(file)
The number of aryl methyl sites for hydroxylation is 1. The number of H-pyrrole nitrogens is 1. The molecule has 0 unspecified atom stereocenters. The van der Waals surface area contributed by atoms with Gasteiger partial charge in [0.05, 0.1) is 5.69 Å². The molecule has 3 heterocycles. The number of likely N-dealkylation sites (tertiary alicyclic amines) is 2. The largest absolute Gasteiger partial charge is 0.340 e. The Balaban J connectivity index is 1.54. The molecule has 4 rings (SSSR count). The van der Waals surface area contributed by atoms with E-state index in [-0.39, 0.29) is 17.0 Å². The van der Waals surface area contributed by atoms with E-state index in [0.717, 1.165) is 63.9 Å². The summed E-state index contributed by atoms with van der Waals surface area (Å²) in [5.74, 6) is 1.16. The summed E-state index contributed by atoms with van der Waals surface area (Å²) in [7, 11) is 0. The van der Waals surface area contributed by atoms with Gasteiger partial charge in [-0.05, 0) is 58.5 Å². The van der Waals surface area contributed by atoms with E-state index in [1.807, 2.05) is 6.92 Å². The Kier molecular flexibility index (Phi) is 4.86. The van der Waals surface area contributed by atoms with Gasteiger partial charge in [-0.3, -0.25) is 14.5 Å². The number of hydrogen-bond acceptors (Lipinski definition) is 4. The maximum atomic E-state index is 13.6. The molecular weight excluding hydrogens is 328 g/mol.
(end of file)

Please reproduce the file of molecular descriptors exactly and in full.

The number of aryl methyl sites for hydroxylation is 1. The number of H-pyrrole nitrogens is 1. The molecule has 0 unspecified atom stereocenters. The van der Waals surface area contributed by atoms with Gasteiger partial charge in [0.05, 0.1) is 5.69 Å². The molecule has 3 heterocycles. The number of likely N-dealkylation sites (tertiary alicyclic amines) is 2. The largest absolute Gasteiger partial charge is 0.340 e. The Balaban J connectivity index is 1.54. The molecule has 4 rings (SSSR count). The van der Waals surface area contributed by atoms with E-state index in [-0.39, 0.29) is 17.0 Å². The van der Waals surface area contributed by atoms with E-state index in [0.717, 1.165) is 63.9 Å². The summed E-state index contributed by atoms with van der Waals surface area (Å²) in [5.74, 6) is 1.16. The summed E-state index contributed by atoms with van der Waals surface area (Å²) in [7, 11) is 0. The van der Waals surface area contributed by atoms with Gasteiger partial charge in [-0.05, 0) is 58.5 Å². The van der Waals surface area contributed by atoms with E-state index in [1.807, 2.05) is 6.92 Å². The Kier molecular flexibility index (Phi) is 4.86. The van der Waals surface area contributed by atoms with Gasteiger partial charge in [-0.3, -0.25) is 14.5 Å². The number of hydrogen-bond acceptors (Lipinski definition) is 4. The maximum atomic E-state index is 13.6. The molecular weight excluding hydrogens is 328 g/mol.